I am fairly new to C++, so I have got this question: I am know that stl containers do not deallocate memory from heap pointers, one need to deallocate it himself, and I know that containers call destructors of objects being deleted, but say we have this abstract code:

Object* pObject = new Object();
vector<Object>[i] = *pObject;

Now after vector gets destroyed will it actually free memory pObject pointing to? Or it will just call the destructor of Object, making it invalid and leaving the memory marked as "occupied" for memory manager?

Thank you.

  • Short answer no – EdChum Aug 13 '14 at 8:02
  • 7
    How could it? The container doesn't actually contain the pointer, but a copy of the object pointed to by pObject. – Some programmer dude Aug 13 '14 at 8:02
  • You're not posting code that could be compiled, but assuming you mean something like vector<Object> v; ...populate at least i+1 elements...; v[i] = *pObject; then the value of pObject at the time of the assignment will be copied into the vector at index [i], the vector then owns the copy of the value but not the object still addressed by pObject, which the user code must still delete. – Tony Delroy Aug 13 '14 at 8:05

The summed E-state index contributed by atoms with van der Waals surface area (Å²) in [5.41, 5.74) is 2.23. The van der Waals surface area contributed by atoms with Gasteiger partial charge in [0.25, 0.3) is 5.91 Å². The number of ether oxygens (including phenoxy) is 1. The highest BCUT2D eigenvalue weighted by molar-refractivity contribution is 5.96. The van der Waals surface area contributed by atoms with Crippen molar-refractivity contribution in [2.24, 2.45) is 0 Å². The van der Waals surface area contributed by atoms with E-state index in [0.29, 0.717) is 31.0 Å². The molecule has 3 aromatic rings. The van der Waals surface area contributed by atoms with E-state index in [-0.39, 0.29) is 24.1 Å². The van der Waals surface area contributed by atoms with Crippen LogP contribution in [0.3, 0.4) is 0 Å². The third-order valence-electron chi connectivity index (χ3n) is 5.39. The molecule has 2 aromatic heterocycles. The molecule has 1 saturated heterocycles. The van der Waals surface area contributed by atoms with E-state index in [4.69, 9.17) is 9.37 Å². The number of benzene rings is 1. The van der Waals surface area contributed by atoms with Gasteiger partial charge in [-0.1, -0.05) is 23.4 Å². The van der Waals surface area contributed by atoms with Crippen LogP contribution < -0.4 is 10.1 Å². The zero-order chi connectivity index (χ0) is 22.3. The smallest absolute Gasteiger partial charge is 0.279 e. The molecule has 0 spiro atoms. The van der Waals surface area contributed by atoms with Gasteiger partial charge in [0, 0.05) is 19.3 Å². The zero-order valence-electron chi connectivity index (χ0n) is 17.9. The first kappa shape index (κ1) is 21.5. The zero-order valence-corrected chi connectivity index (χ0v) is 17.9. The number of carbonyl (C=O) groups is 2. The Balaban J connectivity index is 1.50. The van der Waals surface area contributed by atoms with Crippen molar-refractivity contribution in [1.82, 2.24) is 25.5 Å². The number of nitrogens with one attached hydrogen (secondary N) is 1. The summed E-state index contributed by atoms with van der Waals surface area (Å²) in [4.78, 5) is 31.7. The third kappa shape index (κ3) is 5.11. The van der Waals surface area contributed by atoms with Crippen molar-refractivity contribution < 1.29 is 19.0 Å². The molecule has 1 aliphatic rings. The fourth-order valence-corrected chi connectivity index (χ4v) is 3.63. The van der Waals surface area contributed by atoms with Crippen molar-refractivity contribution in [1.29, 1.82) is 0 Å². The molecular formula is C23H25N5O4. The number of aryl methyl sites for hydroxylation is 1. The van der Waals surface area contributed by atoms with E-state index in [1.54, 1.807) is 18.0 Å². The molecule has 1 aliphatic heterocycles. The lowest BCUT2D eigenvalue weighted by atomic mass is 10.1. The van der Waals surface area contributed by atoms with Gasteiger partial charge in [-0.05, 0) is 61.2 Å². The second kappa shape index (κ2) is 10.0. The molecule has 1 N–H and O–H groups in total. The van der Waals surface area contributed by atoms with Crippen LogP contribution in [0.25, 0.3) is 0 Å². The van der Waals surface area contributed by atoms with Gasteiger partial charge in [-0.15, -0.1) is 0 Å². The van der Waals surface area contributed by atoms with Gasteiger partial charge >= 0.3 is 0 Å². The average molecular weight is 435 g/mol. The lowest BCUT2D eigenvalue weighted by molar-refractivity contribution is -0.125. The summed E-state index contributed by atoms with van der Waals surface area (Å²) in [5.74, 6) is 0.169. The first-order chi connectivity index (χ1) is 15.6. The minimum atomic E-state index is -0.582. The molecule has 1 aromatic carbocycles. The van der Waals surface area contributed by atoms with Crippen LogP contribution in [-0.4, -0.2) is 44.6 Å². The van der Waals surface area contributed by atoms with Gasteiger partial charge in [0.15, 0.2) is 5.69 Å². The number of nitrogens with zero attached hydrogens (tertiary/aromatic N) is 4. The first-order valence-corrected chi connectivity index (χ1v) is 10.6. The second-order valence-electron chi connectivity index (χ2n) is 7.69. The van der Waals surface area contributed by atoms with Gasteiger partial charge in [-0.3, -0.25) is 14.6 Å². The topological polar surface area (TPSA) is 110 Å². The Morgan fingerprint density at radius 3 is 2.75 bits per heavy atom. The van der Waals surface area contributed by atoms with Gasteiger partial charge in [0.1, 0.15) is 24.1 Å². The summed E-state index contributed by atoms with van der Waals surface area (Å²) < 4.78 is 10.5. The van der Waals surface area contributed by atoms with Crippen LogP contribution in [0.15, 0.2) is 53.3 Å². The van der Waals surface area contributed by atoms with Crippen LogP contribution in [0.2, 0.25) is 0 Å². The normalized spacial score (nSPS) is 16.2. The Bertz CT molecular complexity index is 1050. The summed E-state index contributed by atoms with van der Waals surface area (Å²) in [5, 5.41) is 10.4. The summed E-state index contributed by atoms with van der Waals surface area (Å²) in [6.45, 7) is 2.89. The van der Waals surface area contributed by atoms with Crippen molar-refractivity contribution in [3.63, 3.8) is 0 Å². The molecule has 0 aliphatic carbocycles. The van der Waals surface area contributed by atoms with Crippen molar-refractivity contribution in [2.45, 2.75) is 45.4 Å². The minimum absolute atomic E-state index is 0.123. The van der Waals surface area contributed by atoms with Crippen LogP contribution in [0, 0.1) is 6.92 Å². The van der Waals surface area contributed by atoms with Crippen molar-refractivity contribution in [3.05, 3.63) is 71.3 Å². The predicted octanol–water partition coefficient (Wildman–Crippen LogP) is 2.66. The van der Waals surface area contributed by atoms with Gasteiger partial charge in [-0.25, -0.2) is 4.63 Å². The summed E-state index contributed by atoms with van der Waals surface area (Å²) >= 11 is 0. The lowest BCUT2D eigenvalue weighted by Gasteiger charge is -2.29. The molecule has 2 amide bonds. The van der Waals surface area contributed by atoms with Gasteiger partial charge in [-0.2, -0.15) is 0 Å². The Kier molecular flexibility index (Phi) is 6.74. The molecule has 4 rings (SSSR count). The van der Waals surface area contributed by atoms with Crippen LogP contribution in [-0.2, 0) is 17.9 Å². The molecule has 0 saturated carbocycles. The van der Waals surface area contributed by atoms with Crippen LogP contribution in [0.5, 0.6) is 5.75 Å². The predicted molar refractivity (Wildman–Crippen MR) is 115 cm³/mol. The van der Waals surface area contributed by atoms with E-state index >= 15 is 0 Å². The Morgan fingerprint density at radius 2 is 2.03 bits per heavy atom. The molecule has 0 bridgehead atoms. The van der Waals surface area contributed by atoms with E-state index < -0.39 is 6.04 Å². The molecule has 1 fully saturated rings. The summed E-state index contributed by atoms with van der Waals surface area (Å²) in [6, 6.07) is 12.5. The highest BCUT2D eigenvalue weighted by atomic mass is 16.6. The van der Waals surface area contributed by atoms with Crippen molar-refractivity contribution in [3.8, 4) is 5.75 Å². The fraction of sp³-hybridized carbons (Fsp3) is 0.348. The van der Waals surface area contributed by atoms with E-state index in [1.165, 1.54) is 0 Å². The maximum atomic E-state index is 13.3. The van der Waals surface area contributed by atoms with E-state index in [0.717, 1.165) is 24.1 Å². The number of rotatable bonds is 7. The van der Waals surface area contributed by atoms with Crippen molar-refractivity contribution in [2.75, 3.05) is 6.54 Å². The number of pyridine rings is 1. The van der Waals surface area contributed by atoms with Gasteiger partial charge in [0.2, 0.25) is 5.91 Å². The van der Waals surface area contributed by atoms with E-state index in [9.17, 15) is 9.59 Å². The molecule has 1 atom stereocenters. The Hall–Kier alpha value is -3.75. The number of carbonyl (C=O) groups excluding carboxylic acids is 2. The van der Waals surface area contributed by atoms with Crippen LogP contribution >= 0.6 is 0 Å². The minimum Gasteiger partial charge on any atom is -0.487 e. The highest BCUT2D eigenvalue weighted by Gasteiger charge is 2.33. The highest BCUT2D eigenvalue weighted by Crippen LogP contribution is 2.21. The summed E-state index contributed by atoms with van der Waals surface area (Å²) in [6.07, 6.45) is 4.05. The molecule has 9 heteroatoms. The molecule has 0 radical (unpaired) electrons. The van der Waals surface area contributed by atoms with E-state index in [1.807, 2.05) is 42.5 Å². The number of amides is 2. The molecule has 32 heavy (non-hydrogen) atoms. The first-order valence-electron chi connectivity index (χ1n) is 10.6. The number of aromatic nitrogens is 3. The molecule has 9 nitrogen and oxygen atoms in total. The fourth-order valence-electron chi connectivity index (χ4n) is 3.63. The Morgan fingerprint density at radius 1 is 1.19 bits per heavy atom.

• If you use vector<unique_ptr<Object>> it will – Neil Kirk Aug 13 '14 at 8:06

You're not actually placing pObject in the std::vector, you're placing a copy of what pObject points to. Therefore the object in the std::vector and *pObject will be totally distinct.

When the std::vector is destroyed, it will call the destructor of this copy of the object, but your original object will be unaffected. I.e. pObject will still point to a valid object, and will have to be delete'd separately.

  • This answer hits the nail on the head! – merlin2011 Aug 13 '14 at 8:04
  • Thank you, you cleared my doubts out. – user3177112 Aug 13 '14 at 8:22

You have a vector<Object> hence, a vector of Object not Object*. The new is not needed at all in this case.

Standard containers will manage the memory they allocate, not yours. If you have a container of pointers to objects you have newed, then you will need to delete them before the container goes out of scope.

If you want the container (with some allies) to manage the memory for you, use std::shared_ptr or std::unique_ptr. There are boost and tr1 equivalents if you compiler does not yet support C++11.

std::vector<std::shared_ptr<Object>> container;

The container will manage the smart pointers, and the smart pointers in turn manage the memory.

  • Thank you for your answer. – user3177112 Aug 13 '14 at 8:30

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